Youth News – Getting the message out

Adam holding a fish

My name’s Adam. I am 17 years old and I have severe haemophilia A. Why do I raise awareness? To get a positive message out about bleeding disorders.

Adam spoke to HFA about raising awareness about haemophilia in his local community and school and why he does it. His mum Donna had a bit to say as well!
Haemophilia is rare. Paint the Town Red has been a great way for Adam and his family (his dad Grant, his mum Donna, his big sister Emma) to help his community and school understand haemophilia and get the right messages about it. And that includes busting myths about what Adam can and can’t do.
Donna started the Paint the Town Red event as a cup-cake stall during Haemophilia Awareness Week in the main street of Adam’s town 14 years ago. Adam had been diagnosed with severe haemophilia A at one week old after having an intracranial bleed inside his skull at birth and Donna was determined that there would be support and understanding for him in his local community. ‘We wanted our local community to know about Adam so if in the future anything happened, people would have knowledge of the condition,’ she explained. ‘It’s a case of being seen and heard.’
Adam has been involved in Paint the Town Red and raising awareness at school and in the community since he was a small boy. He talked about his experiences.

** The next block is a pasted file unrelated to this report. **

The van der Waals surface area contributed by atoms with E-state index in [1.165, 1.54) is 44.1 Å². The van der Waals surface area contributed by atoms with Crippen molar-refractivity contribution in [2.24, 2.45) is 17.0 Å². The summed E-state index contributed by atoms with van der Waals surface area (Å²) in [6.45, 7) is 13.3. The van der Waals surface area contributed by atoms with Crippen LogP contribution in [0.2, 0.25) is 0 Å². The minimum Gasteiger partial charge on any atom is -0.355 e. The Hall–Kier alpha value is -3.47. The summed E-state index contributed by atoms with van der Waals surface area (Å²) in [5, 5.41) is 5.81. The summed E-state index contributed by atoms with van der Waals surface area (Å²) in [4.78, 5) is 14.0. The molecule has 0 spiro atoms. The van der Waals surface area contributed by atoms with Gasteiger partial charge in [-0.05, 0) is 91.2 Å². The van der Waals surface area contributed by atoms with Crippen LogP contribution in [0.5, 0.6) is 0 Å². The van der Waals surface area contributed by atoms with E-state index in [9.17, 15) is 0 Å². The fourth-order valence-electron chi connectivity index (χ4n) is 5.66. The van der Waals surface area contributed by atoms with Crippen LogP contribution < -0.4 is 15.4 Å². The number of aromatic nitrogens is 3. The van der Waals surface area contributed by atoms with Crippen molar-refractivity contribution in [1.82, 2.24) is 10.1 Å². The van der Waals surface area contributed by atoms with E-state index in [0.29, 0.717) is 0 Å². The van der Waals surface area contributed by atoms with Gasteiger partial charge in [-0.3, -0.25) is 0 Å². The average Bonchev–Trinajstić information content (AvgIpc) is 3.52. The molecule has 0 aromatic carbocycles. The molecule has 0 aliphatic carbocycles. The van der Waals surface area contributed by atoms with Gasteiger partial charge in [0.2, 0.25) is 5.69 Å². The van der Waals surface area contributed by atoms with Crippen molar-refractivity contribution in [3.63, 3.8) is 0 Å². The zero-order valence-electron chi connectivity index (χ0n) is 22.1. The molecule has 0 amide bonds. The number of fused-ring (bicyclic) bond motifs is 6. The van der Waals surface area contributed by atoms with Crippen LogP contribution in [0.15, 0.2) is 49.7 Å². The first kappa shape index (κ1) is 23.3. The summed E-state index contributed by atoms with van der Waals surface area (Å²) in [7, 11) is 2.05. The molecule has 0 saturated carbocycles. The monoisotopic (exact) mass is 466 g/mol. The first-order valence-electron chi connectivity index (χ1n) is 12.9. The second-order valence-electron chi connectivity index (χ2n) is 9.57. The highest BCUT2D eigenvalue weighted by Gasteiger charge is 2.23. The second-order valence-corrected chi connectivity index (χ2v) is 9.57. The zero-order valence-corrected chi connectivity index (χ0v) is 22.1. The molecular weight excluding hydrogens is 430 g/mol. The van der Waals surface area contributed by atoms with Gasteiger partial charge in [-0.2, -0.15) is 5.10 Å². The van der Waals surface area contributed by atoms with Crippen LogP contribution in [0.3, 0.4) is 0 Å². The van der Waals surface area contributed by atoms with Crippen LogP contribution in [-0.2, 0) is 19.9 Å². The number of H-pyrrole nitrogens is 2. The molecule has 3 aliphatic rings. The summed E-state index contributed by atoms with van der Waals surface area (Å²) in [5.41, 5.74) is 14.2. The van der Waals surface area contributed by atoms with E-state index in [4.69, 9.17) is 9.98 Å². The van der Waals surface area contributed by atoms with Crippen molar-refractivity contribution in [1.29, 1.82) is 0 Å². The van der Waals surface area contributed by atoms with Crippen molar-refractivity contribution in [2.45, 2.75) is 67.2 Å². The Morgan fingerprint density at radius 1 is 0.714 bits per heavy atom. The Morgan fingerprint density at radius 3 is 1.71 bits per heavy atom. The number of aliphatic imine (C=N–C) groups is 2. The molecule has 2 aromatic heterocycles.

How has raising awareness made a difference for you?

‘It has been easier on one hand at school as my peers, teachers and other parents understand more about haemophilia.’
‘However, some of my friends thought they were the experts and at times tried to limit what I could do, thinking they were helping. They soon got the message from me that wasn’t the case.
‘I find it easier to now talk about haemophilia and what I have to do to treat myself. Our local community knows a lot now about bleeding disorders.’

Adam and mum at the Red Cake Day stall
Photo: Donna and Adam at the Paint the Town Red stall in 2014

Why do you think it is important for teenagers to raise awareness about haemophilia?

‘There are a few reasons. To help younger kids going through what I went through and to see it’s not that bad. To make sure other kids look after their bodies and not be ashamed of having a bleeding disorder. To be role models.’

Adam as a small boy on his scooter
Photo: Adam 10 years ago

Do you have any suggestions about awareness raising for other young people with haemophilia and their families?

‘Just do whatever you feel comfortable doing – it’s your choice. The more people that raise awareness, the more it helps get the message out.’

What are you up to these days – at school and with your friends?

‘This year at school I am doing VCAL, which means I go to TAFE one day per week and have a job placement one day too. I want to be a motor mechanic and specialise in diesel mechanics so I can work on the bigger machinery like trucks and tractors.’
‘Outside of school I like fishing, gaming and non-competitive basketball with my mates.’


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